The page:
Human wound healing fibroblasts have greater contractile properties than dermal fibroblasts

Authors: Germain, Lucie; Jean, Andréa; Auger, François A.; Garrel, Dominique A.
Abstract: Contractile and phenotypic properties of human fibroblasts from healing wounds were compared to those of dermal fibroblasts using in vitro models. Wound fibroblasts were recovered from implants, made of a polyvinyl alcohol sponge threaded into a perforated silicone tube, 12 days after their subcutaneous implantation in human volunteers. Dermal fibroblasts were isolated from the skin of healthy subjects. Two morphologically different fibroblast populations were observed in cells cultured from implants. In order to characterize these fibroblast populations, intracellular α-actin expression was studied by immunofluorescence labeling of cells cultured in monolayer. This protein was detected in less than 1% of the dermal fibroblasts. By contrast, 30 to 40% of wound fibroblasts were labeled and contained fiber networks of α-actin. These results confirm the presence of myofibroblasts in human wound healing tissues. The contractile property of fibroblasts and myofibroblasts was evaluated using a three-dimensional cell culture model (fibroblast populated collagen gels). Cells were incorporated in a collagen matrix and cultured for 14 days. The surface area of collagen gels was measured every day. Our results show that wound fibroblasts strongly contract collagen gels during the first 24 hr (surface area at 24 hr = 20-55% of initial surface area) in comparison to dermal fibroblasts (surface area at 24 hr = 70-75% of initial surface area). This superior level of contraction was observed until the fifth day of culture. In conclusion, these results show that in human granulation tissue, the myofibroblast phenotype is abundant at Day 12 postwounding and that granulating wound fibroblasts have greater contractile capacity than dermal fibroblasts, in vitro. These gathered observations suggest that myofibroblasts are responsible for wound contraction in vivo.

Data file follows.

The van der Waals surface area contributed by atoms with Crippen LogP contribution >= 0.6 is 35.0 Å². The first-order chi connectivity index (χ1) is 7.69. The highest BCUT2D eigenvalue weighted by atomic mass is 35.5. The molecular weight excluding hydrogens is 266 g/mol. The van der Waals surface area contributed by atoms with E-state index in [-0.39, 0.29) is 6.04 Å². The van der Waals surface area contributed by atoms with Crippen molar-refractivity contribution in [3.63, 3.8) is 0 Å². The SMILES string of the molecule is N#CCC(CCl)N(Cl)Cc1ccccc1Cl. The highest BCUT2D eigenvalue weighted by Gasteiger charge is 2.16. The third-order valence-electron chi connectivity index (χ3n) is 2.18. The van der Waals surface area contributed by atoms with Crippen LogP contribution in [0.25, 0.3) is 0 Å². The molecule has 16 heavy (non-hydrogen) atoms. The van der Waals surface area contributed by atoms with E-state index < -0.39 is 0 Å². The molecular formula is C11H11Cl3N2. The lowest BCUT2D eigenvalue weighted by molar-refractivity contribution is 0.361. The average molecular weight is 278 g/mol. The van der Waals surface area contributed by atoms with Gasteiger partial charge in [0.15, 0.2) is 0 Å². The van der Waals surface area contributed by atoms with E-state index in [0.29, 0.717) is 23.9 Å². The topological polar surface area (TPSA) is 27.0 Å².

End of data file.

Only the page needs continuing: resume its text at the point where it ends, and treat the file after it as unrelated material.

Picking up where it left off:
Document Type: Article de recherche
Issue Date: 1 August 1994
Open Access Date: Restricted access
Document version: VoR
Permalink: http://hdl.handle.net/20.500.11794/16165
This document was published in: Journal of Surgical Research, Vol. 57 (2), 268–273 (1994)
https://doi.org/10.1006/jsre.1994.1143
Elsevier
Alternative version: 10.1006/jsre.1994.1143
8028334
Collection:Articles publiés dans des revues avec comité de lecture

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